Singtel has released its results for the second quarter of 2015, reporting a group net profit rise of 16 percent in constant currency, or 12.8 percent in reported currency due to a weak Australian dollar, from SG$835 million up to SG$942 million.
Earnings before interest, tax, depreciation, and amortisation (EBITDA) fell by 1 percent year on year in reported currency, and rose by 5 percent in constant currency, from SG$1.25 million to SG$1.24 million.
The company had operating revenues of SG$4.21 million, a 2 percent increase in reported currency and an 8 percent growth in constant currency, up from the SG$4.15 million reported during the same period last year.
Free cash flow was SG$974 million, a drop of 17.7 percent in reported currency from last year's SG$1.2 billion, while earnings per share stood at SG$5.91, an increase of 12.8 percent from last year's SG$5.24.
The company's total net debt also increased, however, by 7 percent, from the SG$6.5 million reported this time last year to the current SG$6.995 million, but this was offset by the company's continuing growth across most market segments.
Singtel Group CEO Chua Sock Koong attributed the company's growth to continuing investment in its 4G network and worldwide business, and in the continued uptake of mobile data.
"This quarter's results reflect the strong execution in our business. Across our different markets, we are taking bold strategic measures to shape our business and the market. We are accelerating investments in spectrum, networks, and systems, and transforming our cost structure. We strive to deliver a great customer experience with innovative products and plans," the CEO said in a statement on Thursday.
"I am pleased that we are gaining good momentum on our growth initiatives in the enterprise segment for cybersecurity, cloud, and Smart City services in Singapore and the region."
Within Singapore, its mobile business revenue was up 2 percent, to SG$530 million, with 134,000 4G customers added in the quarter to take its total 4G subscriber base to 2 million. Post-paid average revenue per user (ARPU) was down 2 percent, to SG$74, due to less data roaming.
The company's fixed TV revenue in Singapore was down 6 percent, to SG$60 million, with ARPU down 3 percent, at SG$40. Both of these were dragged down due to customers who signed up for the pay TV service for the 2014 FIFA World Cup only, and subsequently cancelled their subscriptions. Excluding these World Cup subscriptions, ARPU rose by 7 percent and revenue by 13.2 percent year on year from the same period last year.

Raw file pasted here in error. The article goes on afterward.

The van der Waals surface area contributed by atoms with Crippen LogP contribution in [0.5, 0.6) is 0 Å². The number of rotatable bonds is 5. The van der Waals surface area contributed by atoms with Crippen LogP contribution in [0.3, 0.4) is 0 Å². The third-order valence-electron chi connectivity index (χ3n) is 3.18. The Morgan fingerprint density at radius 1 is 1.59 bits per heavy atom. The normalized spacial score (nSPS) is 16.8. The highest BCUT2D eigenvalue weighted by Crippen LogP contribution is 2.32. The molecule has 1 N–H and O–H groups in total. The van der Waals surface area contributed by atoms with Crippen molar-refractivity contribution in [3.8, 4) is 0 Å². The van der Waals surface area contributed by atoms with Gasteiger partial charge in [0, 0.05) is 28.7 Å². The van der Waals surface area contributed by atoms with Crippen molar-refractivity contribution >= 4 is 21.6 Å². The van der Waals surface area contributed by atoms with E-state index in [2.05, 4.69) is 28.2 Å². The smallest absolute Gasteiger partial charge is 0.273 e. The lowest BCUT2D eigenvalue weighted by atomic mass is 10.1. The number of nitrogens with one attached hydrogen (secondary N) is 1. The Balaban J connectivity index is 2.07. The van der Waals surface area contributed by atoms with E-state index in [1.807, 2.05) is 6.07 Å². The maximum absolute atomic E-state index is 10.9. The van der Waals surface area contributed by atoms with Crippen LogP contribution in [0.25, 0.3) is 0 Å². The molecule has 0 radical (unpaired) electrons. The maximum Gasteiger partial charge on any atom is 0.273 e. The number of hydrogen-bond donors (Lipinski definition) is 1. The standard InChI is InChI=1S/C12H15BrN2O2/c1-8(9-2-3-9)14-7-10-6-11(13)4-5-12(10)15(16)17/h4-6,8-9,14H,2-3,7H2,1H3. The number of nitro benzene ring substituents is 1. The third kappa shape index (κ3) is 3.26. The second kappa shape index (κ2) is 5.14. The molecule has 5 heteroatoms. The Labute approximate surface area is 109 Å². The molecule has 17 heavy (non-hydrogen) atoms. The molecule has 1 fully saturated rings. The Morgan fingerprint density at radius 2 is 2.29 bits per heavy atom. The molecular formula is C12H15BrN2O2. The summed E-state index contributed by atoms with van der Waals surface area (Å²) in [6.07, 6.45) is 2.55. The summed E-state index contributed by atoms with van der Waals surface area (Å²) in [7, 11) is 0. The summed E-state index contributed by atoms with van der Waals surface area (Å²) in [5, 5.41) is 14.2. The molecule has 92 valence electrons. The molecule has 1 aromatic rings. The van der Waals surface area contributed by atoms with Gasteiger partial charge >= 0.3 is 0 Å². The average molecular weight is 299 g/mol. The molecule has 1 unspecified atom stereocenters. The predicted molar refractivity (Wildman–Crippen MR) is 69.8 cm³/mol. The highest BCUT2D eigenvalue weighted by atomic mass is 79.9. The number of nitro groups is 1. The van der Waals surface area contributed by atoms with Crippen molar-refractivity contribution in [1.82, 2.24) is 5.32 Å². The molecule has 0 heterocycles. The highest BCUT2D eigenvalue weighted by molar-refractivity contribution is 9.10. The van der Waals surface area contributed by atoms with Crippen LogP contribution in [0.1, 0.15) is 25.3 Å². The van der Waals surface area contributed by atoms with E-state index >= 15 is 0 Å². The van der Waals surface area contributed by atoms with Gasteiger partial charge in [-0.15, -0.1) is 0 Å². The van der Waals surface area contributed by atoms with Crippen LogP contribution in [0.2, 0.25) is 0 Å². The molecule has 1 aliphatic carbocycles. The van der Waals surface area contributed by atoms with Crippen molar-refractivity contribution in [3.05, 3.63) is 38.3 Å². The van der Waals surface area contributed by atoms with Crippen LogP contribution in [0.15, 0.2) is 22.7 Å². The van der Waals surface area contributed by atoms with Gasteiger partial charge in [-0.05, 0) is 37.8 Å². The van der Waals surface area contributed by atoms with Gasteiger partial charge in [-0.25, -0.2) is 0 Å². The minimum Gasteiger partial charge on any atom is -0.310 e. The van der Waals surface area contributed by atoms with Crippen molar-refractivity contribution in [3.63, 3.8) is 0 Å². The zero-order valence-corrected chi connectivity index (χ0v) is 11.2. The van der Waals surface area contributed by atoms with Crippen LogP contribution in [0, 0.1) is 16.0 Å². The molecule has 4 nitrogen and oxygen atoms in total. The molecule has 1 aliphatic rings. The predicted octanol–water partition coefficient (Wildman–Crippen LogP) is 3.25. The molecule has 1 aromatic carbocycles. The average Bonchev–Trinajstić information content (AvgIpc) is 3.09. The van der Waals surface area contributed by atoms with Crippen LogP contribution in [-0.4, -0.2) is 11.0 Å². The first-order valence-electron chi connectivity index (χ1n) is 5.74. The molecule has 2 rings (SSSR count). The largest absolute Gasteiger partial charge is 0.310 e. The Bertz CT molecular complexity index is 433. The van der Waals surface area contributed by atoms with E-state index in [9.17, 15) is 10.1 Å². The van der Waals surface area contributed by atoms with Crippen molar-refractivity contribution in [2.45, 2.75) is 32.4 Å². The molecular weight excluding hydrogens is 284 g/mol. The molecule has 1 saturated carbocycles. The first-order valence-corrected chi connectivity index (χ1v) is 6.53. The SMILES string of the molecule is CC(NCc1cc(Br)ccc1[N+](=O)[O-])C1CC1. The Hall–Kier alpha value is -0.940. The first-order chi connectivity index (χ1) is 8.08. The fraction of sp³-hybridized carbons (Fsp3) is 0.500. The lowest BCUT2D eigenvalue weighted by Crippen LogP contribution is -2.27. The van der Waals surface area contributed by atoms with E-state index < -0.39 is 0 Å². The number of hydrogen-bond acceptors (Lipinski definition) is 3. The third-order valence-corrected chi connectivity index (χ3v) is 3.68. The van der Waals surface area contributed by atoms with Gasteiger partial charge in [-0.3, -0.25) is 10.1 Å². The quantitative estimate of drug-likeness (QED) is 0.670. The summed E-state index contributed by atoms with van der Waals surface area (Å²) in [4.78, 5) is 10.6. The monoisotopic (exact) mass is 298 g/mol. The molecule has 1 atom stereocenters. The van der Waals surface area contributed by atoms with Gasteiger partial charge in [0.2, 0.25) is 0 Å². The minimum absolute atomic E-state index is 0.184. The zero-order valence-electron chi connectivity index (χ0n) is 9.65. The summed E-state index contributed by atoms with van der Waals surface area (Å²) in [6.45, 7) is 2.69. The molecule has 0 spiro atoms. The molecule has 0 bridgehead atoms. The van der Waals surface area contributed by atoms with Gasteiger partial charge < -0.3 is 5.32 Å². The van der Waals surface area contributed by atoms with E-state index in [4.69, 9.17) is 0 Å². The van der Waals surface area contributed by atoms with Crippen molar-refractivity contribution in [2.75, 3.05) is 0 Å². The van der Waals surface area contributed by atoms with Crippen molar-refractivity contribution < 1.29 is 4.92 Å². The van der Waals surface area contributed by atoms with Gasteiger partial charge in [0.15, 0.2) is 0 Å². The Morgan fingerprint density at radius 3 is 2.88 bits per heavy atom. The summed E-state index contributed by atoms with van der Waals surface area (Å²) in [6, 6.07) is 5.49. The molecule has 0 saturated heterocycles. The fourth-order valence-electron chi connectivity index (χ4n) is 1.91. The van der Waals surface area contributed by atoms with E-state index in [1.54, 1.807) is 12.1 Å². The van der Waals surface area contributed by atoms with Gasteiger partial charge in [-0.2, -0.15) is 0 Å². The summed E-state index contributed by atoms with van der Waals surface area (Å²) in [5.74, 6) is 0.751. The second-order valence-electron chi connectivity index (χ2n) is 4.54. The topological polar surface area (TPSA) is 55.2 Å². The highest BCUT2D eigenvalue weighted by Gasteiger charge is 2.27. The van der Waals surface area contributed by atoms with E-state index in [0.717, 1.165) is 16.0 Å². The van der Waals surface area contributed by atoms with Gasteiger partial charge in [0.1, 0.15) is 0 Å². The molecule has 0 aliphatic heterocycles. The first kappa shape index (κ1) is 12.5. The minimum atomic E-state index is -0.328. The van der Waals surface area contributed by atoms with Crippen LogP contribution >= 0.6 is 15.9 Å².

Singtel gained 22,000 fixed-line fibre customers within Singapore during the quarter to June, bringing the telco's total customer base to 440,000.
Singtel Group's entire global mobile customer base, encompassing its businesses in Singapore, Australia, Indonesia, India, the Philippines, and Thailand, rose by 8 percent this quarter, to 565 million subscribers.
Global mobile communications were up 3.6 percent year on year, from SG$316 million last year to SG$327 million. Sale of equipment jumped by 53.1 percent, from SG$51 million to SG$78 million. Fixed broadband also saw an increase, from SG$50 million to SG$53 million.
The company's global pay TV, international telephone, and national telephone segments all fell, however: Pay TV by 1.5 percent, from SG$55 million to SG$54 million; international telephone by 3.6 percent, from SG$53 million to SG$51 million; and national telephone by 5 percent, from SG$32 million down to SG$31 million.
The falls in telephone usage and pay TV mark a continuing trend in consumers shifting from traditional voice and TV services to using data for communications and streaming entertainment.
Accordingly, Singtel last month switched on its 4G+ network, becoming the first telco in Southeast Asia to offer a tri-band 4G network using LTE-900, with the upgrade promising to provide customers who own compatible mobile devices with improved 4G coverage, most notably underground and in indoor areas.
"Demand for data is growing exponentially, and we are always looking for ways to improve the mobile experience for our customers. Our goal is to deliver the most reliable and seamless connectivity," Singtel's VP of mobile marketing Diana Chen said at the launch in late July.